The Ginger Sisters' diet is one of my top priorities. Their 'grocery budget' is comparable to my own, I keep the pet pantry stocked with a variety of foods and formats for their rotation routine and I am always on the lookout for new offerings from our favorite brands. I was thrilled to find out that Weruva was entering the kibble market with their Caloric Harmony and Caloric Melody lines. Ruby and Boca love the Weruva canned dog cuisines, which look like people food! The Weruva dry dog food stands out from other premium kibbles with its unique approach to calories, and I learned so much about evaluating what I feed my dogs in taking a closer look at protein, fat and carbohydrates.
This post is sponsored by Weruva. I am being compensated for helping spread the word about Weruva's new dry dog food, but Rubicon Days only shares information we feel is relevant to our readers. Weruva is not responsible for the content of this post.
While there is some debate over whether dogs are carnivores or omnivores, I think most of us would agree that animal-based protein should be a major component of our dogs' diets. The main difference between the two lines of Weruva dry dog food is the percentage of animal-based protein: Caloric Harmony is higher at 77% of total protein and Caloric Melody with 66% is a lower price-point. Not only are they high in animal-based protein, but protein represents the highest source of calories. What I didn't realize was that even though the protein percentage may look high on a dog food label's guaranteed analysis, more calories are often coming from fat and carbohydrates than from protein.
I spent nearly an hour on the phone with a representative from Weruva, and she taught me the formula for determining the carbohydrates in food, which is something not required to be listed in the guaranteed analysis. As you can see from the above pie chart, the calories in Weruva's Venison and Salmon Caloric Harmony - which The Ginger Sisters have been enjoying this month - are weighted between protein, fat and carbs, respectively, with the clear majority from protein. Looking at this reminds me of the dinner plate I fixed for Ruby and Boca at Thanksgiving - it's just intuitive that we want our dogs to have the most animal protein, followed by fat and carbohydrates. Fat is a tricky one because it is calorie-dense: fat contains 9 calories per gram as opposed to 4 calories per gram for protein and carbohydrates. In this way, foods that appear to be high in protein may still contain less protein calories than fat or carbohydrate calories.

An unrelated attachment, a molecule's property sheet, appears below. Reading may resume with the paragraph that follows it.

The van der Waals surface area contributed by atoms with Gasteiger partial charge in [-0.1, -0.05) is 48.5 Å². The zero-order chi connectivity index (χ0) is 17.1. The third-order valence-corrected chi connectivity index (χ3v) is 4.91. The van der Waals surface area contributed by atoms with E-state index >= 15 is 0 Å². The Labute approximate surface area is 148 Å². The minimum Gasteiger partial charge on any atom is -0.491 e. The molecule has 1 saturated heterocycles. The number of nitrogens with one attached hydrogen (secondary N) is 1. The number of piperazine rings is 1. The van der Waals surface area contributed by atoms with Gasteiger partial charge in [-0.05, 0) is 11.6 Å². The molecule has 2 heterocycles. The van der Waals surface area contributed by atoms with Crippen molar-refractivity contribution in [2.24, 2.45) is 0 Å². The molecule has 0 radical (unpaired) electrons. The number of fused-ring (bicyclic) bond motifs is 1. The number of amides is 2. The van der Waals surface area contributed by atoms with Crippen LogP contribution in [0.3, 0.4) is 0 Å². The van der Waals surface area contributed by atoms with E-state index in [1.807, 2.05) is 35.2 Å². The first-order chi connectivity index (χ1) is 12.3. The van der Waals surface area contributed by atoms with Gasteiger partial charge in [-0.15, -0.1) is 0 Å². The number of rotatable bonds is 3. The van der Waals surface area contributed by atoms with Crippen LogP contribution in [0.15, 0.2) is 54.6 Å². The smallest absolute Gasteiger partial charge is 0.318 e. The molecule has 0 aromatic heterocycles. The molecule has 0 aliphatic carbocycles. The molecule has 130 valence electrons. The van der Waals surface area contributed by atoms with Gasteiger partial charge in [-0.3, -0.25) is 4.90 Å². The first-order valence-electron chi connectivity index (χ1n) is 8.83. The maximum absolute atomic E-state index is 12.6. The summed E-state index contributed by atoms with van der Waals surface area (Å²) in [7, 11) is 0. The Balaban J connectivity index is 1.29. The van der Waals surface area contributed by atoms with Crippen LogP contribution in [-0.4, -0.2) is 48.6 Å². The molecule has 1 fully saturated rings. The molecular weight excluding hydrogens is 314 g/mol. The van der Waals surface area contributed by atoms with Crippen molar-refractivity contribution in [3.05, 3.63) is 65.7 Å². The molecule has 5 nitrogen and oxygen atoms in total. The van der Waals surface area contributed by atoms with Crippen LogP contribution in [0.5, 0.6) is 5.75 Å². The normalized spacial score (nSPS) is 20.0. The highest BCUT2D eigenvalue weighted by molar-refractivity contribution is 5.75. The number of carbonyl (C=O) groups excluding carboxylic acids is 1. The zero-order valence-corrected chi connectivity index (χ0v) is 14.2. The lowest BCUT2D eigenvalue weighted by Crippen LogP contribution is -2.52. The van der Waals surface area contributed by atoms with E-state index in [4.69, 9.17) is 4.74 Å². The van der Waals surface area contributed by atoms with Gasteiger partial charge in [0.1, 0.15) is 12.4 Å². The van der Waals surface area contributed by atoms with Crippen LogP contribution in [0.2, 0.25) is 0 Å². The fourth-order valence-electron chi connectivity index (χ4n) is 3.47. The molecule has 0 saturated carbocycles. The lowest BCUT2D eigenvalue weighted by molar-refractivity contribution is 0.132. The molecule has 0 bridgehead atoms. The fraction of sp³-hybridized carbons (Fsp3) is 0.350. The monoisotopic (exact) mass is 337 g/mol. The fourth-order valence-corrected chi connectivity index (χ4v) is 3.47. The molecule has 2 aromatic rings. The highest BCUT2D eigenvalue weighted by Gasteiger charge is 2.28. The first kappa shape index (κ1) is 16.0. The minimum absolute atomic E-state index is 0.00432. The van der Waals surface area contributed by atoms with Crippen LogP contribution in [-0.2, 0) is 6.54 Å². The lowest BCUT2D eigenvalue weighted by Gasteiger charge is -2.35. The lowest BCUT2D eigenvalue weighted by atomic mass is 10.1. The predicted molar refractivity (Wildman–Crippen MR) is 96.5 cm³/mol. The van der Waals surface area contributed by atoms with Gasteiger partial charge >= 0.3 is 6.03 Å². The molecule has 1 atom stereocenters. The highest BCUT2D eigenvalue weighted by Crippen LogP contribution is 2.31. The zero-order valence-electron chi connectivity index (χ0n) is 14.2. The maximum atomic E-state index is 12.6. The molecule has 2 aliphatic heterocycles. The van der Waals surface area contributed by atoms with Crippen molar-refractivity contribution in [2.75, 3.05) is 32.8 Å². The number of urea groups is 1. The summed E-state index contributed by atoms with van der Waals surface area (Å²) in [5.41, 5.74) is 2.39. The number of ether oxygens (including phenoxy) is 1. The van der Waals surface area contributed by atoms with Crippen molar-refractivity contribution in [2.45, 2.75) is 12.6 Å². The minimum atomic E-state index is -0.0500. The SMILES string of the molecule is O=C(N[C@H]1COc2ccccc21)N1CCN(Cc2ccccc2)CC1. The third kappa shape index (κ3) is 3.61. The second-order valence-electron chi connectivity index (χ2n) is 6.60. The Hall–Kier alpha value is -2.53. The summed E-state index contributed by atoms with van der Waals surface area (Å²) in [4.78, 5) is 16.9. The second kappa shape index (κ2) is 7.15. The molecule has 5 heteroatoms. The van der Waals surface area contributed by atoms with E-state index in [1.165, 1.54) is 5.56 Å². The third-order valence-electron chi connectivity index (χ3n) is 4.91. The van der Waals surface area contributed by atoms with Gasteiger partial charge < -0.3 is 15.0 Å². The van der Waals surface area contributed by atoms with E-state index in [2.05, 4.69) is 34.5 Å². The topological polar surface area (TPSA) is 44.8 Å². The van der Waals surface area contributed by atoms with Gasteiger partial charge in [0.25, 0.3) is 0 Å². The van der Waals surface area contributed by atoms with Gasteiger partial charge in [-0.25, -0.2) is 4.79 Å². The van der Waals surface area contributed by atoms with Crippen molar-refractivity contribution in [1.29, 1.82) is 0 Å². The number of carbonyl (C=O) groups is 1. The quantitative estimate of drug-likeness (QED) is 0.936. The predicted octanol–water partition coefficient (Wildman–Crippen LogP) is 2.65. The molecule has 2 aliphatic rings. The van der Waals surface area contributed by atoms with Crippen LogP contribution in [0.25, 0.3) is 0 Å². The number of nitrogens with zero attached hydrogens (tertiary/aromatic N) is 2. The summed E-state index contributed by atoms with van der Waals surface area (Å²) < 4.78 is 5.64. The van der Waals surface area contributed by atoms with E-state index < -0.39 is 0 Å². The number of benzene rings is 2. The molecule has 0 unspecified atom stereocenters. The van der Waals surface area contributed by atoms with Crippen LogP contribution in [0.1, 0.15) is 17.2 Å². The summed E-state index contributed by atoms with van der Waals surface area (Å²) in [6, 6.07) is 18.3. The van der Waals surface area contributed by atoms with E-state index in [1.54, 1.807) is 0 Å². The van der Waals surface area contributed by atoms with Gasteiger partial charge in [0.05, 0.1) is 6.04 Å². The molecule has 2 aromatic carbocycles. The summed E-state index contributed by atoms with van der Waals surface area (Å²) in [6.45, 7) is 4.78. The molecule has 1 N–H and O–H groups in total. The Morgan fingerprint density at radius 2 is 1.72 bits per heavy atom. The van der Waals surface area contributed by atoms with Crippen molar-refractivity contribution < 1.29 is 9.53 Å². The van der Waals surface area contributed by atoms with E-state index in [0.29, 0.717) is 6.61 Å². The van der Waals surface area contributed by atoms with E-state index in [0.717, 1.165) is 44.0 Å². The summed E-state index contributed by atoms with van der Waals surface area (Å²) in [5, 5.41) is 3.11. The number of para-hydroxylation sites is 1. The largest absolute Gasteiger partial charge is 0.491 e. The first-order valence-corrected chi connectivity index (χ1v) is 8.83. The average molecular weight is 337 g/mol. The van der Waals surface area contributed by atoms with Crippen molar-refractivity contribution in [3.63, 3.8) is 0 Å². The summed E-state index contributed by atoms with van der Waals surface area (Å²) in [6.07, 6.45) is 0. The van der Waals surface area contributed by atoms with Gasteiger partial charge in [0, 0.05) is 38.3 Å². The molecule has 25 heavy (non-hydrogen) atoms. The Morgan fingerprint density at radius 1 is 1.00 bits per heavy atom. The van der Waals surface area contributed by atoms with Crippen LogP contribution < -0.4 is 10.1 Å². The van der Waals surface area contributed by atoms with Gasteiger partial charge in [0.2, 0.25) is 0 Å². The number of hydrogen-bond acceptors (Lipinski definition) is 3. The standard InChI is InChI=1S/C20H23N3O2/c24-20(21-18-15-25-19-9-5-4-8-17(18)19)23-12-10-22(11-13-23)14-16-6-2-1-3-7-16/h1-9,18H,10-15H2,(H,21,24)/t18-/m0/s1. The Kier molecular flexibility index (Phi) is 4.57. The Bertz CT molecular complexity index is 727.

Using the formula I learned, I took a look at the caloric distribution of four other kibbles I had in the pantry. I was very surprised to see the differences in carbohydrate content and calorie weighting. Three of the kibbles were providing the most calories from fat, and one a staggering majority from carbs (it should be noted that these are all grain-free kibbles). One kibble has a distribution closer to that of Weruva's but its protein's caloric contribution still fell short. This information is definitely going to factor in to my kibble purchasing decisions in the future, and I am grateful to have another tool in my dog food nerd toolbox.
No matter how conscientious the company is or how nutritionally balanced the food, it still comes down to whether or not our dogs will eat it. Even though The Ginger Sisters usually eat their kibble mixed with broth or goat milk and topped with freeze-dried raw, when we used the Venison and Salmon Caloric Harmony during a training session they were as excited about it as any high-value training treat. Weruva takes their ingredients seriously, with nothing sourced from China. Even their taurine - 99% of which is sourced from China - is sourced instead from Japan. The kibble is manufactured in Canada using the strictest standards.
I know that I scrutinize labels more closely than I ever have, and it's important to me that all the ingredients are safely and ethically sourced. Weruva's venison and lamb are sourced from New Zealand, their Salmon from Norway and their fowl from North America. The Venison and Salmon formula is potato-free, contains oatmeal and barley and uses three varieties of carbohydrate (lentils, chickpeas and split peas) for their different binding properties. Other beneficial ingredients include pumpkin for digestion, chicken cartilage as a glucosamine source, and alfalfa and seaweed meal as prebiotics. I always want to see meat ingredients in the top five, and they represent four of the five (venison, venison meal, salmon meal and herring meal).
I already felt capable of choosing the best foods for my dogs, but I loved learning even more about deciphering labels and discovering that there was a new way to evaluate my choices. Because I rotate foods I'm confident that The Ginger Sisters are receiving maximum benefits from their diverse meals, but I always want to be sure the components are the very best. Just as when I fixed them their own plates of holiday human food, it makes sense that meat should make up the majority, complemented by vegetables, grains, and healthy fats from plant or animal sources. Weruva's new kibble line helps take the guesswork out of this balance and is one we will be adding to our regular rotation.